Fundamental to the success of PA interventions is a sound theoretical basis with the incorporation of appropriate Behaviour Change Techniques (BCTs), particularly those that are person-centred, addressing specific barriers and enablers . For example, techniques such as goal setting and action planning, shaping knowledge and comparison of outcomes have been effective in attenuating the observed decline of PA during pregnancy . The diagnosis of GDM may provide a ‘teachable moment’  when women are motivated to optimise their health over a short period of time and are likely to respond well to behaviour change interventions. The UK Medical Research Council (MRC) Complex Intervention Framework emphasises the requirement of using appropriate theory in intervention design  to improve effectiveness and allow the behaviour change components to be replicated . The Behaviour Change Wheel (BCW) is an evidence-based theory with a comprehensive framework. The BCW delivers a systematic approach to understanding the target behaviour, identifying relevant intervention functions, and specifying content . It has been successfully used to design other complex PA interventions [19,20,21].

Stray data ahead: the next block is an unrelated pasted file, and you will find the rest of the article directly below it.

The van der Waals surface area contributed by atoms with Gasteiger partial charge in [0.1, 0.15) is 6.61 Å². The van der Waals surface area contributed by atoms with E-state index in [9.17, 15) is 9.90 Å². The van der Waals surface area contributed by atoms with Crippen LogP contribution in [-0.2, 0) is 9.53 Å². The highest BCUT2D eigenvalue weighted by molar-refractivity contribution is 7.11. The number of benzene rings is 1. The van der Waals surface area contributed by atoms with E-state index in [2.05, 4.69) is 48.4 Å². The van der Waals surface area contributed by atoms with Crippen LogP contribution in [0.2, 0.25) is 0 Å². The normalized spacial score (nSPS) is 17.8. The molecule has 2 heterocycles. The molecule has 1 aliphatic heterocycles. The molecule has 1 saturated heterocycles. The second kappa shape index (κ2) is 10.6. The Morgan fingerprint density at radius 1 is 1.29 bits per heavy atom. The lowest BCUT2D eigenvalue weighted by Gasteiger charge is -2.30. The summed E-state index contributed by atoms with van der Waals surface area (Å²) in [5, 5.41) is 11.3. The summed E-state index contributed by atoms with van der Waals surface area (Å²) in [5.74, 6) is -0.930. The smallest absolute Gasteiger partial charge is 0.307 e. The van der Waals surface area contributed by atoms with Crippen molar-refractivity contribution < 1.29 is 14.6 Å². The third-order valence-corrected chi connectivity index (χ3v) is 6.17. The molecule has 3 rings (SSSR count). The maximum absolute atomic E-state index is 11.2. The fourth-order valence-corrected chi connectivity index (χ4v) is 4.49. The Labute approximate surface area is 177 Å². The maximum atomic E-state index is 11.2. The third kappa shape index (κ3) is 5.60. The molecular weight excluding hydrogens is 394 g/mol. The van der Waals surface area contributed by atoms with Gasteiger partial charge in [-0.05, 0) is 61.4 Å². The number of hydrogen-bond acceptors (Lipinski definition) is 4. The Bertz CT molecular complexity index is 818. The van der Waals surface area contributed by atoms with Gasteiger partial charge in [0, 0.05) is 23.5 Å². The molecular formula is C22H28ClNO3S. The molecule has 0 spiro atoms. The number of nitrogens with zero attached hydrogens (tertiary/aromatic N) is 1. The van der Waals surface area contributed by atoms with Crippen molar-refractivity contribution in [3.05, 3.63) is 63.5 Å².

There is increasing interest around wearable device and smartphone applications to increase PA with modest evidence for effectiveness . However, to date, most apps to promote PA have been developed without the integration of appropriate BCTs . A systematic review of the efficacy of interventions that use apps to improve diet, PA and reduce sedentary behaviours, highlighted several common features present in effective PA app interventions, including goal setting, self-monitoring, performance feedback, motivational messaging, and game-like features. The authors concluded that there is modest evidence that app-based interventions can be effective for increasing PA. Multi-component interventions appear to be more effective than standalone interventions . Promising results from a randomised trial found that the combination of a mobile phone app and brief counselling increased objectively measured PA over 3 months in physically inactive non-pregnant women in the USA .